I think the best way you, the Boomer generation, can “help” your little kids come back to a more reasonable reality is to stop paying for all of their expenses. We’re not talking about 4- year-old children. We’re talking about college-age kids.

    When I was a senior in high school, my Dad took out a 13% loan to pay for my freshman year of college. I told my dad to give the money back to the bank and cancel the loan, because I didn’t want him or my Mom to be stuck carrying that loan.

    I went out and got some jobs and earned a scholarship that paid for all of my college education.

    I cared enough about my parents to think ahead to their future rather than saddling them with my college tuition.

    But my parents also chose not to lie to me by pretending that paying for my college education was so easy for them. They were honest in a kind way with me about that money. And I appreciated their honesty with me.

    Boomers, you created a generation of Frankenstein’s Monsters by doing and paying everything for them and by telling them that “they can have everything they want and can achieve everything they want.” You forgot to tell them that they can only be, do and have everything they want, if they are willing to earn it, just like the Boomers and Gen Xers did.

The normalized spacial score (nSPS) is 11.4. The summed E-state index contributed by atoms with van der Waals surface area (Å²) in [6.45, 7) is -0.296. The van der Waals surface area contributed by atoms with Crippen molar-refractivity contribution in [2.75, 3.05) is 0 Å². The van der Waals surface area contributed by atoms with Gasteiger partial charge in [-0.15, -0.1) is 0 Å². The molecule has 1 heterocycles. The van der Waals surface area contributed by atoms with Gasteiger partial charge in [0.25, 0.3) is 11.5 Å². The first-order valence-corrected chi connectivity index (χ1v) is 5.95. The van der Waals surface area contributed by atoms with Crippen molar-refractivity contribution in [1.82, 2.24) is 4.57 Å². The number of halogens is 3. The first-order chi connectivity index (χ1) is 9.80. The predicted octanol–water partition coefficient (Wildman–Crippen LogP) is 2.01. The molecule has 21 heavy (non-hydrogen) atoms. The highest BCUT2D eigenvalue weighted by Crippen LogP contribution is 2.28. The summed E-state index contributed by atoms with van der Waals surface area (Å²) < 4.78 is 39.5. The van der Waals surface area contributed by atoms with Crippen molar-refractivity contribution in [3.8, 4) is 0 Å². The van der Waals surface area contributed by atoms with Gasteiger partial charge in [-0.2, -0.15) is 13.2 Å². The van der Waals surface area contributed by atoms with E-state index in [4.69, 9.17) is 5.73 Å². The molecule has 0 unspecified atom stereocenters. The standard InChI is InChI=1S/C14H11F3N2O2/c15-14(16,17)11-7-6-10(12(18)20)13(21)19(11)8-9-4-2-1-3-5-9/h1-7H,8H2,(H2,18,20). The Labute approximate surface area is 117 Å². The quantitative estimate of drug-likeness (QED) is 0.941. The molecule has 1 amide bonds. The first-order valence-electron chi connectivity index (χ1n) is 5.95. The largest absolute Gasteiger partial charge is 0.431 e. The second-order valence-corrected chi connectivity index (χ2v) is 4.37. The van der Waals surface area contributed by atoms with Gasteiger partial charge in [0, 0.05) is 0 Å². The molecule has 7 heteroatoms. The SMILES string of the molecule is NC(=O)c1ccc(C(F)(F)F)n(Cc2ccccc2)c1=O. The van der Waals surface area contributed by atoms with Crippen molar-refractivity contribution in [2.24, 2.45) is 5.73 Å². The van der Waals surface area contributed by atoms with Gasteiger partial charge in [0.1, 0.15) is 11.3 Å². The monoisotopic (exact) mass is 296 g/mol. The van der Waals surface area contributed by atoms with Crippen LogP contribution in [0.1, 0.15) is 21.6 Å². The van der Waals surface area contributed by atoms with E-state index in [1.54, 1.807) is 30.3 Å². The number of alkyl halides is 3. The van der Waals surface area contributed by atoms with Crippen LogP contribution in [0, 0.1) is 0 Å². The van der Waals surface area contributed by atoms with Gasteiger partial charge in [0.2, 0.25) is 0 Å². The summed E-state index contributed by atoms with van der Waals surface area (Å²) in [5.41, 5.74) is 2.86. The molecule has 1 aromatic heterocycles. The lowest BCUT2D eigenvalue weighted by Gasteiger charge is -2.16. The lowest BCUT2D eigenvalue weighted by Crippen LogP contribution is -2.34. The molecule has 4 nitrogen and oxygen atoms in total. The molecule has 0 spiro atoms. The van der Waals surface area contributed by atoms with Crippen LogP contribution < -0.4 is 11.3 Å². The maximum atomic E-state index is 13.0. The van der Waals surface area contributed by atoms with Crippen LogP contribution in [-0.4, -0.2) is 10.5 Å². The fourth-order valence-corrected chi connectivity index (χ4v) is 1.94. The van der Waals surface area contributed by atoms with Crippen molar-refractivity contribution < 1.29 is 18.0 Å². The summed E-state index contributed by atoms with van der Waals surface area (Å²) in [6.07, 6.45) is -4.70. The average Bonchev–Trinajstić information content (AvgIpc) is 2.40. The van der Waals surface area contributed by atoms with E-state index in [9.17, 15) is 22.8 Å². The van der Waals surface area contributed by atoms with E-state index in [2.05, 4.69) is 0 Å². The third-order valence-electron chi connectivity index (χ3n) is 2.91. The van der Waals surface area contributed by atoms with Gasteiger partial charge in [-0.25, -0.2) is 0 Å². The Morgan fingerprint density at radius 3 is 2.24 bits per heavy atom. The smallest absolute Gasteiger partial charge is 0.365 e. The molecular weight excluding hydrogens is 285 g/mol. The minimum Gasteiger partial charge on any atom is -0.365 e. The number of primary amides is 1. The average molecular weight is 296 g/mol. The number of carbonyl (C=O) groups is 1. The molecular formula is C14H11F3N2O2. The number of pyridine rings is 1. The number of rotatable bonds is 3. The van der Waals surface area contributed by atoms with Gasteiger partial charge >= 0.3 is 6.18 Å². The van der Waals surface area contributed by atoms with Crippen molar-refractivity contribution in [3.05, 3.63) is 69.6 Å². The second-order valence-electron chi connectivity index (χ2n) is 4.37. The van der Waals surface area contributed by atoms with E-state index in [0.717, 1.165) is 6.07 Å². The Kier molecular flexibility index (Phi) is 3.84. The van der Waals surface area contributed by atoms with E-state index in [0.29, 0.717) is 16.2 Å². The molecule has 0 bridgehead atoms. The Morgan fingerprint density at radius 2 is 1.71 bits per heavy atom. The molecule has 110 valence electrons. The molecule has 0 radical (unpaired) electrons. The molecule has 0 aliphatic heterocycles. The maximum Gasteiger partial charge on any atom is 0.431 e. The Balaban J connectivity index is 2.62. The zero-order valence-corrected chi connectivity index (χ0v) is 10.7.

Stop coddling these Millennials, and our country will benefit from not having to deal with a bunch of young employees who strut around thinking they deserve to be promoted to President of the Company on day one of their job!

    • ellenbrandtphd Says:

      Quite a little Blog-Within-a-Blog, Ms. Guajardo!

      It’s among the first Anti-Millennial rants I’ve ever seen.

      I’m leaving it in, because it’s refreshing to see a generation other than we Boomers attacked.

    • C. Guajardo Says:

      I think this generational warfare is just going to get worse. You have approximately 80 million Millennials and about the same number of Boomers. I think the Gen Xers number significantly less (50 million maybe?).

      Most of these people are going to need to engage or continue engaging in income producing activities (i.e. jobs, businesses) in order to live their daily lives now as well as in their futures.

      Either people open up to new ideas on how to earn income, take responsibility for their own expenses (college educations for example), have honest, frank discussions with their children about how much money they can honestly afford to donate to a college education, or there is going to be a huge economic train wreck in this country.